Recreating the Polish Bomba, Predecessor to the Turing-Welchman Bombe
||Thursday 16th May 2019
BCS, 5 Southampton St, London WC2E 7HA
About the seminar
In the mid-to-late 1930s, Polish mathematicians created a number of methodologies
to decrypt messages sent using the 3-rotor Enigma.
This talk will:
Explain the considerable variety of known Enigma machines.
Enigma is not just A Machine; it’s an entire family!
Provide an introduction to cryptography starting at the Caesar Cipher and
ending on focussing on the operation of one particular common
Enigma machine variant.
Discuss some of the Polish methodologies for cracking that machine,
and finally focus on the Bomba created by three Polish mathematicians
in the late 1930s, which was a device which took advantage of the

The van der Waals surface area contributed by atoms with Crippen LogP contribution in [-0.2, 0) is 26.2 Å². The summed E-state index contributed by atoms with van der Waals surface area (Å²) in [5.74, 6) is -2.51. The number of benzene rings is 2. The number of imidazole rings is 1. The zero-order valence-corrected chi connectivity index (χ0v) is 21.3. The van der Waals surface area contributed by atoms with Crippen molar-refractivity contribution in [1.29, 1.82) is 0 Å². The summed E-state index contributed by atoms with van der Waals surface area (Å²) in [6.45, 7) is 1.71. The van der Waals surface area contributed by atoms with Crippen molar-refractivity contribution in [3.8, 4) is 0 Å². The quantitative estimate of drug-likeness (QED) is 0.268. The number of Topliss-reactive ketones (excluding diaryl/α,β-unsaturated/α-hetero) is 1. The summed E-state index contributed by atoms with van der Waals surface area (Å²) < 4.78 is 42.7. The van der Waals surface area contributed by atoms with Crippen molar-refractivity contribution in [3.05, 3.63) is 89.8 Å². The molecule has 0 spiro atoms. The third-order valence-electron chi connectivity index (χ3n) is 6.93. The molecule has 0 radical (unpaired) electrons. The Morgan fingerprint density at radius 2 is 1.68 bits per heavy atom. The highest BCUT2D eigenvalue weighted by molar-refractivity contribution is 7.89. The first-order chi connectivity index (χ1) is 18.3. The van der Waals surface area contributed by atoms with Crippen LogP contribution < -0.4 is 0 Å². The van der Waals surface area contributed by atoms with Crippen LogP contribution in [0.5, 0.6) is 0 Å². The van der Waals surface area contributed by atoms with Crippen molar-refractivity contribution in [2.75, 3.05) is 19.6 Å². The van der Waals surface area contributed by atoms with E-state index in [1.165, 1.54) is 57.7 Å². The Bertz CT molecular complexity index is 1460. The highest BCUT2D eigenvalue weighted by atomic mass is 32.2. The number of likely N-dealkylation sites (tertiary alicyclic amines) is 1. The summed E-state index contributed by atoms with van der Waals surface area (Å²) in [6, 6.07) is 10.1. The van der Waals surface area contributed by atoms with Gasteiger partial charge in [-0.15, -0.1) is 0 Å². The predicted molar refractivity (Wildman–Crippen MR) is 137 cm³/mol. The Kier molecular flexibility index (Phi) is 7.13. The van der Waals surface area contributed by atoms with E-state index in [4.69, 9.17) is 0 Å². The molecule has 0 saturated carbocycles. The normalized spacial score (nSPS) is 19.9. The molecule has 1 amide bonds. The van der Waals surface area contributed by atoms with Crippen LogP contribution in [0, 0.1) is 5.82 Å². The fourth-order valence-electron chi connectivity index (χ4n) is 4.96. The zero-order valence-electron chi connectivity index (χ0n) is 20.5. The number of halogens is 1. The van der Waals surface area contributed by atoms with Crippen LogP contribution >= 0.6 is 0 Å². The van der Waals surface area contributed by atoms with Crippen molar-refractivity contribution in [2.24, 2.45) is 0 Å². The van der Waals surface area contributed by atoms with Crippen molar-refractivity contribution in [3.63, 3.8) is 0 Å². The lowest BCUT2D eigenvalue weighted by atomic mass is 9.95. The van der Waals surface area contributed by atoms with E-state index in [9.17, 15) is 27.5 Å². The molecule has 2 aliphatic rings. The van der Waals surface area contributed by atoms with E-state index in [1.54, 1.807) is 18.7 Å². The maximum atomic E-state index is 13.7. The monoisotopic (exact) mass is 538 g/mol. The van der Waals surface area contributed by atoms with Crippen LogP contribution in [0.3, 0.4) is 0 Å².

message protocols used at that time, and for which the speaker has
developed a working model using a mixture of ancient and modern techniques.
A basic prototype will be described, and the subsequent working model
will be demonstrated and explained in some detail.
Some extensions to its original functionality will also be discussed.
About the speaker
Jerry’s day job used to be to write software, in areas such
as retail systems, cryptography and internationalisation,
for a global computing company.
Since his retirement, he now volunteers at The National Museum of Computing (TNMOC),
which is situated within the Bletchley Park Campus.
There, he talks to visitors about, inter alia, Tunny, Colossus, and
the Museum’s slide rule collection.
He also volunteers at the Instytut Józefa Piłsudskiego, where he gives
the occasional talk on matters cryptological, such as Enigma and early
Polish systems for breaking it.
Jerry is not rich enough to be a full-time cryptocollector, but is interested
in crypto simulation techniques which allow virtual acquisition of
crypto hardware without needing to find the space to store it.
Jerry’s house is definitely not big enough for a Colossus!